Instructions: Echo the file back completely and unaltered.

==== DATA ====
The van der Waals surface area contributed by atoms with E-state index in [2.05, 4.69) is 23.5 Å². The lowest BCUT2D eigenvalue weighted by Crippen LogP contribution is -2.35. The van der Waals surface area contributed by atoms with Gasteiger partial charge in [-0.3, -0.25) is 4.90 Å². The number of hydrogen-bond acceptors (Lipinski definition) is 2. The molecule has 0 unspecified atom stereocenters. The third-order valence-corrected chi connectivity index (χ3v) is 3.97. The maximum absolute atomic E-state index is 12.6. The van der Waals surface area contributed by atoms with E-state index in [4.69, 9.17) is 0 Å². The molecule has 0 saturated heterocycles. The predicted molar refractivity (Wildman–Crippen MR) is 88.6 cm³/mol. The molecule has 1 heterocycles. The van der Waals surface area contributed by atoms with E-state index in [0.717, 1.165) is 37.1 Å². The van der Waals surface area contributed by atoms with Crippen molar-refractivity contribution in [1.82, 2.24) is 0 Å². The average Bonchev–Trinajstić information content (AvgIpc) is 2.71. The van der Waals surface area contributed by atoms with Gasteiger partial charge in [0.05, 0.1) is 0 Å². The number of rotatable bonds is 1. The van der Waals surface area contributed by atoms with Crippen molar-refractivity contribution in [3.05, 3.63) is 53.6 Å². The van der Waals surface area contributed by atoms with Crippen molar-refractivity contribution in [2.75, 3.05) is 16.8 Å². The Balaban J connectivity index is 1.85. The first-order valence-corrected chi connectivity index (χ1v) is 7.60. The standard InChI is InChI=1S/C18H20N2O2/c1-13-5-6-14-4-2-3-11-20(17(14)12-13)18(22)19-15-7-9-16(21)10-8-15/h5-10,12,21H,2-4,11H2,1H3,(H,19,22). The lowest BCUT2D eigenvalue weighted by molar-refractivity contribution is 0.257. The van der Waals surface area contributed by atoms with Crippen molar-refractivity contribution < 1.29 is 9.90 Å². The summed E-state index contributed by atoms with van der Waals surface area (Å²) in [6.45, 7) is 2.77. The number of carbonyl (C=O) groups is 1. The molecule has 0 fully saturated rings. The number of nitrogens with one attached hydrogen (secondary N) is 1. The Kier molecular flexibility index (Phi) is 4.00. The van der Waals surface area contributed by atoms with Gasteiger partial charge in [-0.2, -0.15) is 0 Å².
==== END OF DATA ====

The van der Waals surface area contributed by atoms with E-state index in [2.05, 4.69) is 23.5 Å². The lowest BCUT2D eigenvalue weighted by Crippen LogP contribution is -2.35. The van der Waals surface area contributed by atoms with Gasteiger partial charge in [-0.3, -0.25) is 4.90 Å². The number of hydrogen-bond acceptors (Lipinski definition) is 2. The molecule has 0 unspecified atom stereocenters. The third-order valence-corrected chi connectivity index (χ3v) is 3.97. The maximum absolute atomic E-state index is 12.6. The van der Waals surface area contributed by atoms with E-state index in [4.69, 9.17) is 0 Å². The molecule has 0 saturated heterocycles. The predicted molar refractivity (Wildman–Crippen MR) is 88.6 cm³/mol. The molecule has 1 heterocycles. The van der Waals surface area contributed by atoms with E-state index in [0.717, 1.165) is 37.1 Å². The van der Waals surface area contributed by atoms with Crippen molar-refractivity contribution in [1.82, 2.24) is 0 Å². The average Bonchev–Trinajstić information content (AvgIpc) is 2.71. The van der Waals surface area contributed by atoms with Gasteiger partial charge in [0.05, 0.1) is 0 Å². The number of rotatable bonds is 1. The van der Waals surface area contributed by atoms with Crippen molar-refractivity contribution in [3.05, 3.63) is 53.6 Å². The van der Waals surface area contributed by atoms with Crippen molar-refractivity contribution in [2.75, 3.05) is 16.8 Å². The Balaban J connectivity index is 1.85. The first-order valence-corrected chi connectivity index (χ1v) is 7.60. The standard InChI is InChI=1S/C18H20N2O2/c1-13-5-6-14-4-2-3-11-20(17(14)12-13)18(22)19-15-7-9-16(21)10-8-15/h5-10,12,21H,2-4,11H2,1H3,(H,19,22). The lowest BCUT2D eigenvalue weighted by molar-refractivity contribution is 0.257. The van der Waals surface area contributed by atoms with Crippen molar-refractivity contribution < 1.29 is 9.90 Å². The summed E-state index contributed by atoms with van der Waals surface area (Å²) in [6.45, 7) is 2.77. The number of carbonyl (C=O) groups is 1. The molecule has 0 fully saturated rings. The number of nitrogens with one attached hydrogen (secondary N) is 1. The Kier molecular flexibility index (Phi) is 4.00. The van der Waals surface area contributed by atoms with Gasteiger partial charge in [-0.2, -0.15) is 0 Å².